The Ecstatic Center | HBD 02
Free HUMMING BIRD Download Only Release
HENRY KUNTZ: Nepalese Flute & Soprano Recorder (played together), Morocco double-reed Rhaita, Tenor Saxophone.
Performance of July 25, 1999 Beanbenders at Fine Arts Theatre Berkeley, California. On-location digital recording and original mastering & mix by Michael Zelner.
Thanks to Dan Plonsey who invited me to play at Beanbenders and to Michael Zelner who exquisitely captured the diverse sounds of the instruments.
Download listen to Nepal Flute – Soprano (excerpt)
Download listen to Rhaita (excerpt)
In June 1999 I attended the Festival National des Arts Populaires in Marrakech, Morocco, a 10-day music and dance extravaganza that featured more than 30 indigenous ensembles from diverse parts of the country.
Most musical performances took place at the city’s centuries-old palace, the Palais Badia, but ensembles also appeared in parade – an opportunity to hear all of the music side by side – and in Marrakech’s storied square, the Djemaa el-Fa. In the Djemaa el-Fa, one would regularly encounter a wild mix of snake charmers, storytellers, magicians, jugglers, acrobats, and others demonstrating strange skills, such as the ability to walk unscathed over broken glass and fire.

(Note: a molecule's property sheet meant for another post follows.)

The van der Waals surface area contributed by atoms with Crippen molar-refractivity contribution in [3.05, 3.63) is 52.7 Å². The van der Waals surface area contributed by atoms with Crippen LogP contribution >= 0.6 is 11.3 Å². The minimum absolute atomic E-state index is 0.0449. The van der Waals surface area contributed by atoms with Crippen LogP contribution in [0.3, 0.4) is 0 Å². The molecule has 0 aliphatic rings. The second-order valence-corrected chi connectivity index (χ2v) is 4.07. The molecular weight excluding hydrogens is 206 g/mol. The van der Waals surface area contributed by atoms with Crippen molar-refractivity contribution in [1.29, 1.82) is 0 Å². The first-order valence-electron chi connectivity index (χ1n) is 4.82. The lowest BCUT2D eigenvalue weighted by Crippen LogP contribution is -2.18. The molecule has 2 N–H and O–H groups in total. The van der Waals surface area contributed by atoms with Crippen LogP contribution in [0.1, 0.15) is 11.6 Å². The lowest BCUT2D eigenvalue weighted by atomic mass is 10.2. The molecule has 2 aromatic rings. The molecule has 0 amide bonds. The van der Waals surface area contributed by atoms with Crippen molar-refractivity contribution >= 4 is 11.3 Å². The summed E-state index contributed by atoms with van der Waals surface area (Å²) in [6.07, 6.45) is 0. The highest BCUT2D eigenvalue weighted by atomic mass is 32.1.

At the center of nearly all of the music were exuberant and captivating melodic/rhythmic flights of fancy built upon an evolving series of lines in repetitive motion. These were played by flutes of various types and sizes, by double-reed rhaitas, by plucked or bowed string instruments, or ritually sung by male or female voices.
The sweltering dynamic of this part of the music – surrounded by a bold mix of rhythmic counterpoints emanating from drums, hand-clapping, singing, high-pitched female ululations – could easily sweep one away. But the music was nearly always grounded by dance, which often included movements of great athleticism. And despite the music’s insistent forward momentum, it was not really going any place; rather, its effect was to propel one immediately into the Present. This aspect of the music is what I came to think of as its Ecstatic Center.
Less than a month following my return from Morocco, I performed at Beanbenders’ new series at Berkeley’s Fine Arts Cinema. The improvising for this solo performance was inevitably inspired by the in-depth experience of the music I had heard on my recent journey.
For the performance, I dressed in a silky cream and green-striped Moroccan djelaba and wore an emerald green half-face mask, the intention being to remove my known personality from the presentation and to allow the music to be heard as much as possible on its own terms.
The music, excellently recorded by Michael Zelner, has been sitting quietly for a lot of years. Not long ago, I came across it again, and it felt like it was time to bring it into the light.
- Henry Kuntz, March 2015